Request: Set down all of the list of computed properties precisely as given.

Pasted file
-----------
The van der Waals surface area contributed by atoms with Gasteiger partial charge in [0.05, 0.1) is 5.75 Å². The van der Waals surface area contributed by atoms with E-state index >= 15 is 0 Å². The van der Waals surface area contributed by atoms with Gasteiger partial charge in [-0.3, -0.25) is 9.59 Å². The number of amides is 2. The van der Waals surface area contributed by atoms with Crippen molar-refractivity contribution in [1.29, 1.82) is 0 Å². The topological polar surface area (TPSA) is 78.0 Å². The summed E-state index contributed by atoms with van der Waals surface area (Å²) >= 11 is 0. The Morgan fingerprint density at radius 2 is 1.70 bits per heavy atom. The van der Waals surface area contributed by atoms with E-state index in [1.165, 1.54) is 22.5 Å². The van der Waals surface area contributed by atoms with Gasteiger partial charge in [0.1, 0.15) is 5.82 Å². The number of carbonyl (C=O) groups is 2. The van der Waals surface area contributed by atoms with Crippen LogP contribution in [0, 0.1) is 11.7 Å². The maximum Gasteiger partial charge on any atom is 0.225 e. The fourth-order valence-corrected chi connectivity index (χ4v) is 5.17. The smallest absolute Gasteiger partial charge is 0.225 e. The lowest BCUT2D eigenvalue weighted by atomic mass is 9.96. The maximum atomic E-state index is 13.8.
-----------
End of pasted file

The van der Waals surface area contributed by atoms with Gasteiger partial charge in [0.05, 0.1) is 5.75 Å². The van der Waals surface area contributed by atoms with E-state index >= 15 is 0 Å². The van der Waals surface area contributed by atoms with Gasteiger partial charge in [-0.3, -0.25) is 9.59 Å². The number of amides is 2. The van der Waals surface area contributed by atoms with Crippen molar-refractivity contribution in [1.29, 1.82) is 0 Å². The topological polar surface area (TPSA) is 78.0 Å². The summed E-state index contributed by atoms with van der Waals surface area (Å²) >= 11 is 0. The Morgan fingerprint density at radius 2 is 1.70 bits per heavy atom. The van der Waals surface area contributed by atoms with E-state index in [1.165, 1.54) is 22.5 Å². The van der Waals surface area contributed by atoms with Gasteiger partial charge in [0.1, 0.15) is 5.82 Å². The number of carbonyl (C=O) groups is 2. The van der Waals surface area contributed by atoms with Crippen LogP contribution in [0, 0.1) is 11.7 Å². The maximum Gasteiger partial charge on any atom is 0.225 e. The fourth-order valence-corrected chi connectivity index (χ4v) is 5.17. The smallest absolute Gasteiger partial charge is 0.225 e. The lowest BCUT2D eigenvalue weighted by atomic mass is 9.96. The maximum atomic E-state index is 13.8.